Purdue’s Stars Shine, Lucas Shoots Miserably in Loss
Purdue shot a scorching 58% from the field as they handed Michigan State their seventh loss of the season Saturday night. E’Twuan Moore scored 26 points, and JaJuan Johnson poured in 20 for the Boilermakers. Yes, Purdue’s stars played great games. However, the difference in this game was Lewis Jackson. The 5’8″ point guard scored 19 points and made life miserable for Kalin Lucas on the defensive end.
First off, lets revisit the keys that I mentioned in the preview:
1) LIMIT PURDUE’S STARS
Not good. I said that State needed to limit Moore and Johnson to 30-35 points combined. Those two almost had 30 by halftime. They finished with 46 points combined, and shot over 50% from the field.
Johnson hit many difficult shots. The defense on him was not terrible, but he displayed the depth of his offensive arsenal, hitting fade-away jumpers, and getting tough points in the paint. MSU did not have anyone tall enough to disrupt his jump shot, or challenge him in the paint. He also was great at the free-throw line, hitting six of his seven attempts. Johnson is one of the three or four best big men in the country, and showed it Saturday night.
The defense on Moore was not as good. Durrell Summers is not a good perimeter defender, and was clearly over-matched in this tilt. Moore hit 9 of his 18 attempts, and was three of six from behind the arc. He also hit difficult shots, but the defense on him needed to be much better.
2) POUND THE OFFENSIVE GLASS
State was very good in this regard, and it kept them in the game. They grabbed 14 offensive boards. Draymond Green and Delvon Roe were very active on the glass. Without their strong effort, this game would have been much uglier.
3) DON’T SETTLE FOR JUMP SHOTS
MSU took 20 three pointers in this game, which is still far too many, in my opinion. However, they hit 10 of them, so it’s hard to complain about it. They completely failed at taking the ball to Johnson and getting him in foul trouble. They only forced him to get two fouls. Teams that rely heavily on three pointers typically do not make deep tournament runs. Eventually, they will encounter a team that defends the perimeter very well, or they will have a cold night shooting. Plus, this is not a great shooting team in the first place. They are in the middle of the pack in the Big 10 in three-point percentage. State still needs to find a way to get more offense around the basket. MSU shot only 13 free-throws in this game, while the Boilermakers shot 30. That tells you all you need to know about which team was more aggressive.
4) PLAY WITH POISE
11 turnovers is not terrible. State also was decent on free-throws, converting 10 of their 13 attempts. However, the hustle was not where it needed to be. Purdue consistently came up with loose balls, and baited MSU in mental mistakes. The guards were shaky while dealing with the high pressure of Purdue.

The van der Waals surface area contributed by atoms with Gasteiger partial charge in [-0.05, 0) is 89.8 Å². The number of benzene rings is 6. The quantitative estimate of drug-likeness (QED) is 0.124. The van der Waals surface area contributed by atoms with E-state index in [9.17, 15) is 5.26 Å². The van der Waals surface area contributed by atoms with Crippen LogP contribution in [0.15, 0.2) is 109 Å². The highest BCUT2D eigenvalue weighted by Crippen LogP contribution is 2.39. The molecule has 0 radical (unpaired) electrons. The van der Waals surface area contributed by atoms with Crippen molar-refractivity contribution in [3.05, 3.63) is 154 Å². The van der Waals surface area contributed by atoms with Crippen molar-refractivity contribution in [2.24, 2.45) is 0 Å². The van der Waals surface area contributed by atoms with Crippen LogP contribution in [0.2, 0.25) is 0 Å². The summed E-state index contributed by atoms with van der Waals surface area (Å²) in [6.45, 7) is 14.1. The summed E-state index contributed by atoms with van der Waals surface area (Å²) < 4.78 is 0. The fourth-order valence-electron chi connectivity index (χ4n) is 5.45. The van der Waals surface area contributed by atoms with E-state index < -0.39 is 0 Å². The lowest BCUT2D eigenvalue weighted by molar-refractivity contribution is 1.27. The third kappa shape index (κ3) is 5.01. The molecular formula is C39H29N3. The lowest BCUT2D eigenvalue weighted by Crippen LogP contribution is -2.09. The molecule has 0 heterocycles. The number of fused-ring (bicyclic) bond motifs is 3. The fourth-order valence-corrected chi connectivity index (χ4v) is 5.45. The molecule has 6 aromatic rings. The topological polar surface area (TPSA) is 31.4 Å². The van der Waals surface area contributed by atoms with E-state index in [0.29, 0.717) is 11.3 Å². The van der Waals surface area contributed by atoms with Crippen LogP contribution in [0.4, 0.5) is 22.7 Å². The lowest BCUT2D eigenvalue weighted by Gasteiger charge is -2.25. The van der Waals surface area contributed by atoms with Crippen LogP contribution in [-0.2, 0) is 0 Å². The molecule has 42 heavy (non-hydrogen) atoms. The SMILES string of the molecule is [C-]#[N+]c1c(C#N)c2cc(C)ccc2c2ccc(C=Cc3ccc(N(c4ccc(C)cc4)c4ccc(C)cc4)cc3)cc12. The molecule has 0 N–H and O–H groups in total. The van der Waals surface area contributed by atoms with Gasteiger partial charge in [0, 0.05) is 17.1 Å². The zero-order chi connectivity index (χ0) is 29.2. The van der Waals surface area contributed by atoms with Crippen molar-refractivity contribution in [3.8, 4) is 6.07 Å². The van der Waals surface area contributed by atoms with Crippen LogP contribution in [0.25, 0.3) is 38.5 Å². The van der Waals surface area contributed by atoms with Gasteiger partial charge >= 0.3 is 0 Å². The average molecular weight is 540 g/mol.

1) The Forwards
Delvon Roe and Draymond Green were fantastic. Green once again stuffed the stat sheet with 24 points, 11 rebounds, and six assists. He hit four of his six three-pointers, and grabbed four offensive rebounds. Roe chipped in 16 points and played solid defense. These guys have been MSU’s two best players in conference play, and will continue to be huge parts of this teams success going forward.
2) Three-Point Shooting
They relied on it too much, but hit fifty percent of them. The ball-movement was good at times, and helped create a lot of good looks from beyond the arc.
Purdue shot 58% from the field. They hit tough shots, but State’s defense was nowhere near where it needed to be to win this game. The Boilermaker’s guards were able to get consistent penetration, and beat MSU’s defenders off the dribble. Keith Appling got in to early foul trouble, which hurt the Spartans immensely in this facet of the game. The biggest disappointment was how they allowed Lewis Jackson to go off for 19 points.
2) Kalin Lucas
It is clear Kalin was set back heavily by his ankle injury. Jackson locked him up, and Lucas shot a miserable 3-16 from the field. The former Big 10 Player of the Year was expected to be MSU’s leader and biggest offensive weapon this year. He still has time to make strides before the tournament, but needs to regain some of his explosiveness for this team to be a serious threat in March.
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